What is fair housing?
"Fair housing" is a legal term applied to federal, state, and municipal laws that prohibit landlords from refusing to rent property because the prospective tenant falls into one or more certain protected classes.
The Fair Housing Act (Chapter 42 of the United States Code, beginning at Section 3601) forbids landlords to discriminate in choosing tenants because of their race, religion, ethnic origin, color, sex, physical or mental handicap, or family status. Landlords cannot refuse to rent to a family with children. It is also illegal under the Fair Housing Act for landlords to harass, intimidate, threaten, interfere with, or evict a tenant because of the same factors. Furthermore, the same law prohibits the landlord from attempting to evict a tenant for filing a complaint or lawsuit charging the landlord with discrimination.
The Civil Rights Act of 1866 (Chapter 42 of the U.S. Code, Section 1982) prohibits discrimination because of the race, ethnic origin, or color of the tenants. This federal law applies to all landlords without any exceptions.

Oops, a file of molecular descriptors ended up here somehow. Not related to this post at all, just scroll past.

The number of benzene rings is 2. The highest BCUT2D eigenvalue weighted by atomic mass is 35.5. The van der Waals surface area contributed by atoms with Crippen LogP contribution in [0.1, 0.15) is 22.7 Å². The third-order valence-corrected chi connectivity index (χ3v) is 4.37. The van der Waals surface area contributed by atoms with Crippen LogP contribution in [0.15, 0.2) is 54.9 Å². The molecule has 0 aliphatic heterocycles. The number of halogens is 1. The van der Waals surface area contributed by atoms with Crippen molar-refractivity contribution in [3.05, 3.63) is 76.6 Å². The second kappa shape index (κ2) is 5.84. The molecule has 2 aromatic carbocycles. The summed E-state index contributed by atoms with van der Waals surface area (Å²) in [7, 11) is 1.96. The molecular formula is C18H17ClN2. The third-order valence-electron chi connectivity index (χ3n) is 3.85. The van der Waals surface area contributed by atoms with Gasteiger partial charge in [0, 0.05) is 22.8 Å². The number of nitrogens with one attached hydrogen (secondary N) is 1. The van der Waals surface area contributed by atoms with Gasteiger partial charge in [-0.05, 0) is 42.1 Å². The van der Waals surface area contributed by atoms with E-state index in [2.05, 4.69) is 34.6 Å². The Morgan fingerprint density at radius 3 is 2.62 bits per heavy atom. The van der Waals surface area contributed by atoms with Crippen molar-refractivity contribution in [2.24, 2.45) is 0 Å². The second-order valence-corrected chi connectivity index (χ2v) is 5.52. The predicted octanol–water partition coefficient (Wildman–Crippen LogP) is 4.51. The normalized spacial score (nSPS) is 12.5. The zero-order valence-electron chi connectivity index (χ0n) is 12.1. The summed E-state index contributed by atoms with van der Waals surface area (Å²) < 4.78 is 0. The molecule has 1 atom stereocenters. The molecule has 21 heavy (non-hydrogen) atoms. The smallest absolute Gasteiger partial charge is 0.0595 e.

All the states and many cities have enacted fair housing laws as well. Some of these laws are not as strict as the federal law, but some are stricter because they protect additional classes of persons. For example, some states and municipalities forbid rental discrimination based on marital status, age (over 40 especially), less than honorable discharge from the military, sexual orientation, or source of income (welfare, social security, alimony, or child support).
>>Is a landlord allowed to discriminate in the selection of tenants?
>>What is fair housing?
>>What can a prospective tenant -- one who tried to rent a home and was turned down -- do against a landlord who discriminates illegally?
>>How can the prospective tenant prove that the landlord has illegally discriminated?
>>What are the possible outcomes for a prospective tenant who files a complaint or a lawsuit for discrimination?